5. PRS HDRX 20
The PRS HDRX line is based on close study in 2018 from Paul Reed Smith and company amp designer Doug Sewell of the 1969 100-watt Marshall Super Lead Hendrix reportedly used at the Woodstock Festival. Now it's available in this 20-watt model.
"It’s a fairly straightforward build with the right parts and circuit," said Paul Reed Smith of the series. "We kept historic specs where it made sense, and we made substitutions based on availability, safety, and experience."
The high-mid gain boost here also adds more of the 'snarl and chime' of the original to proceedings. A low wattage Plexi-style recreation of a legend's amp for under $1,000 certainly seems like the perfect match for the SE Silver Sky also released this year.
6. Blackstar St James EL34
The best guitar amp Blackstar has released to date? We're going to say yes. It combines everything the company do well to create a superb amp for clean and classic rock and blues gain, with some new USPs that are appreciated.
It's the lightest 50-watt valve combo we've ever tried with the added flexibility of Cab Rig speaker modelling for recording direct.
7. Soldano SLO Mini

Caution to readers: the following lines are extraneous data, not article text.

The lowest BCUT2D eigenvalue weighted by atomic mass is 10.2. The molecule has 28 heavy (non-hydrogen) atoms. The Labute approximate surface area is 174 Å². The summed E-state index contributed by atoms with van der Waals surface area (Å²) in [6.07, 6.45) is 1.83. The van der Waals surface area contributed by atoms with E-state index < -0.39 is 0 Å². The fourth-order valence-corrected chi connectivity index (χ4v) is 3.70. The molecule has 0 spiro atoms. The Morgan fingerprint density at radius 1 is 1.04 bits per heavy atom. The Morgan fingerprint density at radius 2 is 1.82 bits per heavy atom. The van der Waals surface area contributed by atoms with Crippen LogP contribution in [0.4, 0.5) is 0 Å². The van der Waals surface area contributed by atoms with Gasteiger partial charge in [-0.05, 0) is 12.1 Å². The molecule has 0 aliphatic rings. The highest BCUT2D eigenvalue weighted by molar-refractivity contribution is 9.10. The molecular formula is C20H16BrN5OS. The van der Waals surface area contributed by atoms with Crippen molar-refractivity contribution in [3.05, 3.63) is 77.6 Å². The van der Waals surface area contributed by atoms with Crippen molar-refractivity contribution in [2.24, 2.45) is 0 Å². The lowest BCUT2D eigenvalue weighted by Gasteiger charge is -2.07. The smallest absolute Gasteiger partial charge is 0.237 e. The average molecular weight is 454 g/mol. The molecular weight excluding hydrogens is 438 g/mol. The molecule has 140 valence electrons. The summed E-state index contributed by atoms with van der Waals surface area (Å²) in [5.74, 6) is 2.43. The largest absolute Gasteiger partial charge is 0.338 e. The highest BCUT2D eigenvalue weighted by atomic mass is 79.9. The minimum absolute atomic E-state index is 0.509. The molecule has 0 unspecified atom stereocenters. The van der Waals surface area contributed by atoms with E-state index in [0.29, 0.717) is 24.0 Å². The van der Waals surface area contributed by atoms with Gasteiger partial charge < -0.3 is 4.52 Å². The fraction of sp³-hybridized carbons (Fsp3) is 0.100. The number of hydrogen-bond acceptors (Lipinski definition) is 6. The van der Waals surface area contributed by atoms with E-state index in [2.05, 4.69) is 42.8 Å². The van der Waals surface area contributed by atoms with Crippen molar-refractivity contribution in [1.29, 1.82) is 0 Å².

Like the Positive Grid Spark Mini, the SLO's solid-state debut proved how much fun you can have with a practice amp that doesn't break the bank. A legendary amp shrunk down into affordable territory.
8. Boss GX-100
Multi-effects pedal OG's Boss made their presence felt in a big way with the GX-100 this year; with its first touch screen interface on a processor and a feast of amp and cab models alongside more effects than you'll ever need.
8. Universal Audio UAFX Ruby '63
'Oh Ruby, don't take your love to town,' sang Kenny Rogers. Well how about taking two legendary AC30 models anywhere in a compact amp pedal? Joint eighth in your votes and again, UA and its designer James Santiago knocked it out of the park here with the most convincing models of the legendary '61 and '63 Top Boost we've heard.
Are they going to do Marshall next? We can hope!
9. Fender Pro Junior IV SE
The Pro Junior IV takes the little wonder Fender tube amp combo format into a new era with a 10-inch Special Design Fender speaker. A black Tolex 15-watter with a pair of EL84 and 12AX7 valves and one tone and volume control. Simple but oh so effective.
10. Line 6 Catalyst 100
Pedal, practice, valve, solid-state and multi-effects… the range in this list says a lot about how versatile tastes are and the options to cater for them now. But here's a good 'ol 100-watt… modelling amp?
From one of the masters of the art, no less. Helix saw Line 6 affirm its rightful place back at the forefront of the field and for us the Catalyst 100 used its HX modelling with a more streamlined approach to help face down some of the snobbery that surrounds relatively affordable digital modelling combos.
Line 6 clearly wanted to address the issue of option paralysis that can accompany modelling amps too; honing in on six new amp models in a two-channel amp here.